What isn’t necessarily discussed are the specifications necessary for these facilities to perform optimally, especially HVAC requirements. Consider the following:

Life Sciences 

Life-sciences properties require some of the most highly specialized HVAC systems, and the property types are enjoying a renaissance in New York City. Nationally, demand for buildings that can accommodate life sciences research continues to climb, bolstered by public and private funding. 

These buildings typically house research labs, creating distinct challenges in airflow and filtration that need to be addressed by a robust HVAC system. These labs operate by BSL (biosafety level) ratings mandated by the CDC for containment of bioagents. The structure of HVAC systems becomes more complex to answer higher biosafety levels. A project may need separate breathing air systems, air handling units, exhaust systems and decontamination systems. These systems need to be structured within the building as to ensure researchers and scientists have a fresh supply of air and are not inhaling dangerous chemicals and bioagents.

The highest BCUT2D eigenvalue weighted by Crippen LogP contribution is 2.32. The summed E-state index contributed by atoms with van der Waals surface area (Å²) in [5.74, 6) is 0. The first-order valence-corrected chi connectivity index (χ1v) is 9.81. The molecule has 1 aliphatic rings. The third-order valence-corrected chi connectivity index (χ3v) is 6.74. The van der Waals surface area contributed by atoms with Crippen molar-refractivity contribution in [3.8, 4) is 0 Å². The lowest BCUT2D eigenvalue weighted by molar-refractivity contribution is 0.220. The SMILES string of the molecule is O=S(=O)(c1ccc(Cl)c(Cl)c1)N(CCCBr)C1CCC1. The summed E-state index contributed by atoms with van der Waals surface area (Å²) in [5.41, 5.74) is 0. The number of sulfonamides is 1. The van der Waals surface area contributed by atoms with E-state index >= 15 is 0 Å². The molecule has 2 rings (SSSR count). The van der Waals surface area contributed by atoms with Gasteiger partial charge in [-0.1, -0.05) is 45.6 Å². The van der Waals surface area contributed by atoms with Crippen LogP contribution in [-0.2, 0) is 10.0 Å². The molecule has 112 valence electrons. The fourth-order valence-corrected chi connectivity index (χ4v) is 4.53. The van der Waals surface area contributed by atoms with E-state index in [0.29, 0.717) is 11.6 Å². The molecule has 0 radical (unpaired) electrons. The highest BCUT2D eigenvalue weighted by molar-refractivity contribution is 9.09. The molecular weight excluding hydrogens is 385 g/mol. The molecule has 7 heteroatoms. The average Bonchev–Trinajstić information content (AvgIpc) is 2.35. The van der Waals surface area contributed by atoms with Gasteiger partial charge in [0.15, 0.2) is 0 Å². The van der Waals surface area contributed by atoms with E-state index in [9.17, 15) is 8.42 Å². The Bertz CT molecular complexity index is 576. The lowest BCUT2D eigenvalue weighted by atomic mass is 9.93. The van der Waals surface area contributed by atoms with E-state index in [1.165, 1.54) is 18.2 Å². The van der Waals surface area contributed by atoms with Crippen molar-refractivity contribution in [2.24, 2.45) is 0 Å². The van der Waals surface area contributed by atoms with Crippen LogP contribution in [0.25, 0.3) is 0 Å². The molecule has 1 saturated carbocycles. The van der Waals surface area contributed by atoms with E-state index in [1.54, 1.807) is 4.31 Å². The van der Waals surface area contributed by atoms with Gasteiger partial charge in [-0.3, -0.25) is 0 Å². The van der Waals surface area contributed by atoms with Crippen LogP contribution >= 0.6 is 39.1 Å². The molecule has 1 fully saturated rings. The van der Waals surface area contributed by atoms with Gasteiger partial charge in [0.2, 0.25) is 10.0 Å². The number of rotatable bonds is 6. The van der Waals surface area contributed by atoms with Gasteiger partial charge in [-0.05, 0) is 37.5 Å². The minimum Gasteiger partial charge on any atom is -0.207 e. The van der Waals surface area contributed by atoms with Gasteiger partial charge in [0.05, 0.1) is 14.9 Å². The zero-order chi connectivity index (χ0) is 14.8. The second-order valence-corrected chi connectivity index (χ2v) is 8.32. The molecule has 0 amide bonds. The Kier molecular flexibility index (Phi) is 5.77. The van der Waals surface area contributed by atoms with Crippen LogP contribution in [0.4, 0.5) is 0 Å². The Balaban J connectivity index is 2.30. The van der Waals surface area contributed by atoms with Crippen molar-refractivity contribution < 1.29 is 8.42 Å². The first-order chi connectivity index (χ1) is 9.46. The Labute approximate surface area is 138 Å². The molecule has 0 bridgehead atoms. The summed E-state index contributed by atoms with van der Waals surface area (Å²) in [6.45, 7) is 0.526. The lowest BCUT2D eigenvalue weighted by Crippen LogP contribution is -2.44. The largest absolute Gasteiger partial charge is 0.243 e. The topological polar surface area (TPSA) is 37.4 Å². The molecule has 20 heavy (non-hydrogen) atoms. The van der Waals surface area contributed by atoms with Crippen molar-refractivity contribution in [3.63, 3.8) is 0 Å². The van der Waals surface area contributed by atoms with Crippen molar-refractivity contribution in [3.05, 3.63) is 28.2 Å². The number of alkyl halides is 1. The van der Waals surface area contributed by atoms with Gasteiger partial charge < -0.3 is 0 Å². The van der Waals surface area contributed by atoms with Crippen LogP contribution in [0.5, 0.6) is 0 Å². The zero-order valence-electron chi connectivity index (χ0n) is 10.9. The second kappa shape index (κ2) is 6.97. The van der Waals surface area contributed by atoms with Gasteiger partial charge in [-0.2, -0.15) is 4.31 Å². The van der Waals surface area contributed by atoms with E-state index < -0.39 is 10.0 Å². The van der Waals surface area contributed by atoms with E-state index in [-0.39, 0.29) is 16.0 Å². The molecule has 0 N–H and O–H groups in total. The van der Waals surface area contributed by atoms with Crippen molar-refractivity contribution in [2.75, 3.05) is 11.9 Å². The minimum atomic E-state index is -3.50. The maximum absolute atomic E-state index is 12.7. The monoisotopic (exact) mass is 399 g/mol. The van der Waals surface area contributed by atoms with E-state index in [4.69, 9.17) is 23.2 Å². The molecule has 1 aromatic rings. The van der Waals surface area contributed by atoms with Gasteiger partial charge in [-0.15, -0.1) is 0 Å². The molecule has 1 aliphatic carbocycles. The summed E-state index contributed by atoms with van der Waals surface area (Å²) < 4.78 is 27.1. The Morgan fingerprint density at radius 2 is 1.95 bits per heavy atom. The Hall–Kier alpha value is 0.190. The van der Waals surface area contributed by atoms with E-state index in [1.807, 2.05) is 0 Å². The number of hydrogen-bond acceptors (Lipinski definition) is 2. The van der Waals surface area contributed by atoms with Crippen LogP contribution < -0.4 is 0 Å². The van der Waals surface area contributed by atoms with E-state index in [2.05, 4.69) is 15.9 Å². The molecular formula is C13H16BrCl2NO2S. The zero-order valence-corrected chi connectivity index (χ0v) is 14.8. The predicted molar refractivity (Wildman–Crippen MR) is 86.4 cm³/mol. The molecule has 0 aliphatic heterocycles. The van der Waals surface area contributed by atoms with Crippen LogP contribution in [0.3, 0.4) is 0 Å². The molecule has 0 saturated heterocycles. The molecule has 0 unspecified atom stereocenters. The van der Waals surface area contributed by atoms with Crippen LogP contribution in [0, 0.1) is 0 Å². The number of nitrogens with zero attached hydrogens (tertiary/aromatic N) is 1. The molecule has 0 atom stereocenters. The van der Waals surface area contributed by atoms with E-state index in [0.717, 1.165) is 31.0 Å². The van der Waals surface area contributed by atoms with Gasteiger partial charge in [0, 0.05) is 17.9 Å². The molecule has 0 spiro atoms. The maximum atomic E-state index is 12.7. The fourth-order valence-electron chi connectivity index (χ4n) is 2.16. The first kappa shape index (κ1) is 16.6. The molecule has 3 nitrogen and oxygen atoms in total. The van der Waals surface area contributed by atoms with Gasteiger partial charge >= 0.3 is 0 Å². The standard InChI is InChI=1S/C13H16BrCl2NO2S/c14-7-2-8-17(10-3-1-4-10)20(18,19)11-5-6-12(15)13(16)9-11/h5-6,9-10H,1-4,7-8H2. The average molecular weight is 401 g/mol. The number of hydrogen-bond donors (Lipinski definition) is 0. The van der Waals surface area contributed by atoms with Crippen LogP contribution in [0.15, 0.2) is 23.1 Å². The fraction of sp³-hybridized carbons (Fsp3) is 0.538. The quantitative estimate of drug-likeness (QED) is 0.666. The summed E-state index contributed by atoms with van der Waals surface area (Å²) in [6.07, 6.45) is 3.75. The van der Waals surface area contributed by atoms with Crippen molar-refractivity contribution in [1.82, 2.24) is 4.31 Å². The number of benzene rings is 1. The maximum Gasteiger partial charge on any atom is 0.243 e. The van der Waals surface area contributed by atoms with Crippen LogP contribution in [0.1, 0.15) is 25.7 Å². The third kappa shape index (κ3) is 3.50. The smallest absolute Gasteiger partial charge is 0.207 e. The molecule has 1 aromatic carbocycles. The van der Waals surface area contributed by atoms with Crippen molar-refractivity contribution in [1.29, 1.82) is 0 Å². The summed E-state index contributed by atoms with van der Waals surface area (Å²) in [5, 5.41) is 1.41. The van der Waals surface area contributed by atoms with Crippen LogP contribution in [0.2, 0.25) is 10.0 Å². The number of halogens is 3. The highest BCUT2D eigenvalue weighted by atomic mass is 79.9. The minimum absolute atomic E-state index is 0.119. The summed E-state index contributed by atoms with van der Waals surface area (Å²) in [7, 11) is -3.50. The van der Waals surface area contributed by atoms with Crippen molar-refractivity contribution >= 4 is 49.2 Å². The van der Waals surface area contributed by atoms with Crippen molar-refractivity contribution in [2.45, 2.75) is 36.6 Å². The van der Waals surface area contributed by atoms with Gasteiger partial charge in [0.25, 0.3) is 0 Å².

Healthcare facilities

For healthcare and medical facilities like hospitals, medical offices or nursing and rehabilitation centers, it’s crucial to keep air as clean as possible. Infectious agents can spread quickly between rooms and common areas. In addition to temperature control, HVAC systems implemented into healthcare facilities need to be able to offer infection and odor control. Optimizing these systems to be able to operate with resiliency in the face of a power outage is also crucial. For larger facilities, HVAC systems need to carefully account for the number of air changes and proper filtration, based upon the number and types of rooms that could be in use at any given time.